The premier of the Northwest Territories, touring an evacuation centre for fellow northerners Friday, said she’s angry the wildfire-ravaged region doesn’t have the same services as the South and called on Canadians to pressure Ottawa to act.
Premier Caroline Cochrane said she’s spent years calling for the federal government to help the territory develop roads and communication technologies needed to keep people safe as the territory sees more fires and other climate change impacts.
“I’m tired. I’ve been tired for a long time for asking for infrastructure,” Cochrane said.
“And now I’m angry.”
Cochrane joined Alberta Premier Danielle Smith to tour a Calgary reception centre for wildfire evacuees Friday.
Tens of thousands have been forced from the territory, with more than 21,500 people seeking refuge in Alberta. Others have gone to British Columbia and Manitoba to wait out the blazes.
Cochrane said communication services went down in the territory as authorities were trying to get people out. She said she couldn’t get in touch with people to know if they were safe or needed help to leave.
Some communities only have one road for access and she described people driving with flames on both sides of them. Twenty-two communities have no permanent roads and planes can’t land if there’s too much smoke, she said.
“Whose fault is it when we can’t get people out because we don’t have basic infrastructure that every Canadian takes for granted?” Cochrane said.
“It is not OK that the territories live like Third-World countries.”
Prime Minister Justin Trudeau was asked Friday whether federal authorities had failed the territories because of infrastructure gaps. He said it was “part of the reflections” that would take place on the fires and their response.
“Within two days, they’d evacuated close to 20,000 people in a very effective way and that’s, as you say, not a credit to great infrastructure,” Trudeau said at a firehall in the Okanagan in the British Columbia Interior, another area hit hard by wildfires in recent weeks.
Trudeau noted that the fire had not reached Yellowknife and said “next time we might not be so lucky.”
“We’re going to need to learn from these near-misses.”
NDP Leader Jagmeet Singh said earlier this week that the federal government must assure communities that they won’t be on their own to rebuild and that support is on the way.
In an update Thursday night, the territorial government said a fire outside the territorial capital was unlikely to reach Yellowknife in the next 72 hours. Officials said there were no significant advances and the fire remained about 15 kilometres outside city limits.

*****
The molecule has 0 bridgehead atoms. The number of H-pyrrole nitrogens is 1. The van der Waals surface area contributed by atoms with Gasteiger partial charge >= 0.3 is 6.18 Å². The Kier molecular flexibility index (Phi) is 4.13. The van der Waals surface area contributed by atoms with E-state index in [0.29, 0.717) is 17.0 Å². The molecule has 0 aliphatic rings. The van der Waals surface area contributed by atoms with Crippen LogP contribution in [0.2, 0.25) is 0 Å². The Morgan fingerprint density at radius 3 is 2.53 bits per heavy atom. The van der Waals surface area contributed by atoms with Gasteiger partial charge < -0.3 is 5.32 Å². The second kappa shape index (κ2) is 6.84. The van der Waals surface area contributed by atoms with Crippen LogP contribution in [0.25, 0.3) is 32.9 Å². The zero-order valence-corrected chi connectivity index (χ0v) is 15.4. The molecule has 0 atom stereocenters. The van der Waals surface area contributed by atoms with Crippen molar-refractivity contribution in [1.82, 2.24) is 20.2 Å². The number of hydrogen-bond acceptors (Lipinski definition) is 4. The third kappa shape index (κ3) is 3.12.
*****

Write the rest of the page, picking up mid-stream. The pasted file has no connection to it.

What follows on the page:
The Northwest Territories legislature is set to reconvene for one day Monday to deal with the fallout from the fire, including getting financial aid to residents.
Meanwhile, Cochrane said she is eternally grateful for the kindness and support shown by Albertans.
“l shall never forget the kindness and support of Albertans,” Cochrane said. “You have truly shown what it means to care for people.”
Smith also thanked Albertans for opening their homes, businesses and hearts. She said Alberta’s health-care system took in four acute-care patients, 55 continuing-care patients, 30 obstetrics patients and 19 dialysis patients.
Alberta has also temporarily taken in 85 inmates from the territory.
Several evacuees who are staying in Calgary stopped by the hotel housing the reception centre to talk to Cochrane.
Don Asher, who lives in Yellowknife, said he asked her about security at his home. She told him that the RCMP was on patrol, but he said that’s not enough.
“I don’t know what’s going on up there,” he said, noting he’s heard that there have been break-ins since the city was evacuated.
Asher said he plans to return in the coming days to protect his home on the west side of the city.
“They can put me in jail, I don’t care,” he said. “I’ve got too much valuable stuff up there.”
Cochrane, however, again asked people not to return to N.W.T. if they are not an essential worker.
“Every single fire that we’ve had, there’s always been people who have stayed behind protecting their homes, protecting their communities,” said Cochrane.
“They are not only putting themselves at risk, but they are putting our firefighters at risk.”
The Alberta Emergency Management Agency is also preparing in case people fleeing fires in British Columbia need somewhere to go, but Public Safety Minister Mike Ellis said it’s not required yet.
Colette Derworiz, The Canadian Press
This report by The Canadian Press was first published Aug. 25, 2023.
— with files from Dirk Meissner in West Kelowna, B.C., and Kelly Geraldine Malone in Saskatoon.